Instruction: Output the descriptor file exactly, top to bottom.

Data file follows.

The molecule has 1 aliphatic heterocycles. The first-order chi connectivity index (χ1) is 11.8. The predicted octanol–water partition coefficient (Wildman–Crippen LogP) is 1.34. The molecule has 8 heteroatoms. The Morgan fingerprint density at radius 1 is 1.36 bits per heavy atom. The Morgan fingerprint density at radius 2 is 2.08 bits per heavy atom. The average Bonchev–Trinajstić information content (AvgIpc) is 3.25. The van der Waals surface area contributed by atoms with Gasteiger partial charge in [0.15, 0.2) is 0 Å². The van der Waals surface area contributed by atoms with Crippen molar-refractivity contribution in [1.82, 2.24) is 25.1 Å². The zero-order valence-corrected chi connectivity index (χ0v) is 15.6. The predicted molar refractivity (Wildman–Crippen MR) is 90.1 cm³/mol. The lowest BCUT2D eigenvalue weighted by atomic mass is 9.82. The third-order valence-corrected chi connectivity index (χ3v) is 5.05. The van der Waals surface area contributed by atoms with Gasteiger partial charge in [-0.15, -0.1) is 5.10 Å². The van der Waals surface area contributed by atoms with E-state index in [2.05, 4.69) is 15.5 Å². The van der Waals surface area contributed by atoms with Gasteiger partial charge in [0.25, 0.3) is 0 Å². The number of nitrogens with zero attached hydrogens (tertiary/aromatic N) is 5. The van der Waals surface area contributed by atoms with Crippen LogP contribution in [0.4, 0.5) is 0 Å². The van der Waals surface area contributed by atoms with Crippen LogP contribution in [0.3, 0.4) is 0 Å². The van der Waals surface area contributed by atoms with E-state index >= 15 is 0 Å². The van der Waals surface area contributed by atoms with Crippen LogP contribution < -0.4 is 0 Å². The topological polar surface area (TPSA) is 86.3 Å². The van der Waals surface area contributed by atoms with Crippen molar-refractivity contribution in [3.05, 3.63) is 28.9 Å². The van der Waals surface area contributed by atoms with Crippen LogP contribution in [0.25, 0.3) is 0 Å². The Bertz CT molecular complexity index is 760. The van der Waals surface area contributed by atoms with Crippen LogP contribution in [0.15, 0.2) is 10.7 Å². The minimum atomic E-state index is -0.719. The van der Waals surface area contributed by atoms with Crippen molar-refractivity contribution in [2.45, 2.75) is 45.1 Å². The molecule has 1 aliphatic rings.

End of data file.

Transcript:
The molecule has 1 aliphatic heterocycles. The first-order chi connectivity index (χ1) is 11.8. The predicted octanol–water partition coefficient (Wildman–Crippen LogP) is 1.34. The molecule has 8 heteroatoms. The Morgan fingerprint density at radius 1 is 1.36 bits per heavy atom. The Morgan fingerprint density at radius 2 is 2.08 bits per heavy atom. The average Bonchev–Trinajstić information content (AvgIpc) is 3.25. The van der Waals surface area contributed by atoms with Gasteiger partial charge in [0.15, 0.2) is 0 Å². The van der Waals surface area contributed by atoms with Crippen molar-refractivity contribution in [1.82, 2.24) is 25.1 Å². The zero-order valence-corrected chi connectivity index (χ0v) is 15.6. The predicted molar refractivity (Wildman–Crippen MR) is 90.1 cm³/mol. The lowest BCUT2D eigenvalue weighted by atomic mass is 9.82. The third-order valence-corrected chi connectivity index (χ3v) is 5.05. The van der Waals surface area contributed by atoms with Gasteiger partial charge in [-0.15, -0.1) is 5.10 Å². The van der Waals surface area contributed by atoms with E-state index in [2.05, 4.69) is 15.5 Å². The van der Waals surface area contributed by atoms with Gasteiger partial charge in [0.25, 0.3) is 0 Å². The number of nitrogens with zero attached hydrogens (tertiary/aromatic N) is 5. The van der Waals surface area contributed by atoms with Crippen LogP contribution in [0.4, 0.5) is 0 Å². The van der Waals surface area contributed by atoms with Crippen LogP contribution in [0.3, 0.4) is 0 Å². The van der Waals surface area contributed by atoms with E-state index >= 15 is 0 Å². The van der Waals surface area contributed by atoms with Crippen LogP contribution < -0.4 is 0 Å². The topological polar surface area (TPSA) is 86.3 Å². The van der Waals surface area contributed by atoms with Crippen molar-refractivity contribution in [3.05, 3.63) is 28.9 Å². The van der Waals surface area contributed by atoms with Crippen LogP contribution in [0.25, 0.3) is 0 Å². The Bertz CT molecular complexity index is 760. The van der Waals surface area contributed by atoms with Crippen LogP contribution in [0.15, 0.2) is 10.7 Å². The minimum atomic E-state index is -0.719. The van der Waals surface area contributed by atoms with Crippen molar-refractivity contribution in [2.45, 2.75) is 45.1 Å². The molecule has 1 aliphatic rings.